Every ferry operated by the NCDOT has a bare minimum of amenities available to passengers to make their trip more enjoyable and a stress-free venture. Every ferry has public restrooms, a climate-controlled passenger lounge of varying sizes, and life boats and life jackets available for all passengers. In addition, all ferries have a strict set of rules for passengers travelling across the open waters. There is no smoking, and no alcohol allowed on any part of any NC ferry. In addition, vehicles and passengers must follow instructions of the NCDOT ferry personnel, not enter the captain's area or engine rooms, (and observe the roped off areas), and basically adhere to common sense at all times. In other words, don't try to dive off the boat, don't try to drive off the ferry until it's docked, and generally ensure that you and your crew have a fantastic time while on board.
The other great thing that every ferry route has in common is fantastic views. This is exactly why a ferry trip isn't an arduous part of the journey, but a destination in itself. Many Ocracoke or Knotts Island day trippers attest that the journey is a large chunk of the fun, so passengers via every route are encouraged to relax and enjoy the ride. With unparalleled views of the open water, and not to mention no driving or traffic to compete with, a ferry ride can be a relaxing way to start a coastal tour, an afternoon excursion, or a full-blown week of vacation.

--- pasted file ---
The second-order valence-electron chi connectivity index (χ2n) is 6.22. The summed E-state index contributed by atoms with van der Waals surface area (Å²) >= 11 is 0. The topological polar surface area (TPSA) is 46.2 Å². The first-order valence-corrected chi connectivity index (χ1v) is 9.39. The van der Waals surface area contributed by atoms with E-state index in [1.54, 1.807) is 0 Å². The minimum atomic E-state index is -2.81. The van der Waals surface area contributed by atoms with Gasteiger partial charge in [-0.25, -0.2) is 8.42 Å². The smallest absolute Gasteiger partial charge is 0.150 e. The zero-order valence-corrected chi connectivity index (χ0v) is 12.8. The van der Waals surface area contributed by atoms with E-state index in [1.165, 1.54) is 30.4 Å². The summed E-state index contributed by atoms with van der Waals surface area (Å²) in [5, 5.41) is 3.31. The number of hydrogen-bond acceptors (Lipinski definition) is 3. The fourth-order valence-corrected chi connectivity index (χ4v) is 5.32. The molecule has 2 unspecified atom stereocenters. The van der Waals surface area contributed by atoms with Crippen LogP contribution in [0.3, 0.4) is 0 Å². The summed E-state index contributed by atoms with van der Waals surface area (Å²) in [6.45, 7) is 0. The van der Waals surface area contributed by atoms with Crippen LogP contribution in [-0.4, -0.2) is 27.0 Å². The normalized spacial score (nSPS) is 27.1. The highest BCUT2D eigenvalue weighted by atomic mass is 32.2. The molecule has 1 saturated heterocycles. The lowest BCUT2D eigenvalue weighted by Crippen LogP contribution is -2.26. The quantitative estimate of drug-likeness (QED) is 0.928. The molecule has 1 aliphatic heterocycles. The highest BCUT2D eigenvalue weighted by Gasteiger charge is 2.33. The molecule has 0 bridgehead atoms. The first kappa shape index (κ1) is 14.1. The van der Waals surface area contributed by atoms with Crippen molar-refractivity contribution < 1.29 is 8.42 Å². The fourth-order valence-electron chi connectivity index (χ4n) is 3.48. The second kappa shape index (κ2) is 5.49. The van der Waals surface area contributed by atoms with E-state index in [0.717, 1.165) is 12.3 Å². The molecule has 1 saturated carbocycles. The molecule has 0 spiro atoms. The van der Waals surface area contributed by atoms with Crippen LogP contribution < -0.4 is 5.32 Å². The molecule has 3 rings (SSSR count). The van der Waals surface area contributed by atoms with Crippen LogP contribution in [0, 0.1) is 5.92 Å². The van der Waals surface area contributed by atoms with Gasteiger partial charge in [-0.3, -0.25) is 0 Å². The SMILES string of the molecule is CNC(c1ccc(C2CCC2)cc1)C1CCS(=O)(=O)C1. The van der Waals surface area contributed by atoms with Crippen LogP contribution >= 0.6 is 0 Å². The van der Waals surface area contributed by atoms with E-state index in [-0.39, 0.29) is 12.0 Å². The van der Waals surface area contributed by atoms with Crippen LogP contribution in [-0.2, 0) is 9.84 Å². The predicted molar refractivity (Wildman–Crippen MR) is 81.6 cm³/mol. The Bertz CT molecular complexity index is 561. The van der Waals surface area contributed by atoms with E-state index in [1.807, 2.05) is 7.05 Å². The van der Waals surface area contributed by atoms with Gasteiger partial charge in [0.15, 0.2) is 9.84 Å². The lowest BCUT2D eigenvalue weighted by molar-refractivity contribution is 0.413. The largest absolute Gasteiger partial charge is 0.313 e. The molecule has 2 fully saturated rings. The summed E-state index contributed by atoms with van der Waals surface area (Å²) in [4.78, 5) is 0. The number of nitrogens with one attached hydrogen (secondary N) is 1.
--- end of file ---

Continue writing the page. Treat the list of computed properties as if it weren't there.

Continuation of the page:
While perusing the local ferry terminals and departure times, visitors will soon discover that every ferry route is different, from length of travel time to destination, or ferry fare to number of runs per day. This diversity is simply an indication of how varied the routes are, how time consuming, and how popular a destination or local route may be. For specifics on a particular route, passengers should take the following into consideration, and make their travel plans accordingly. A trip from Hatteras to Ocracoke Island is much different than a subsequent trip from Ocracoke to Cedar Island, and travelers should review the distinctions, and base their planning on each specific ferry route.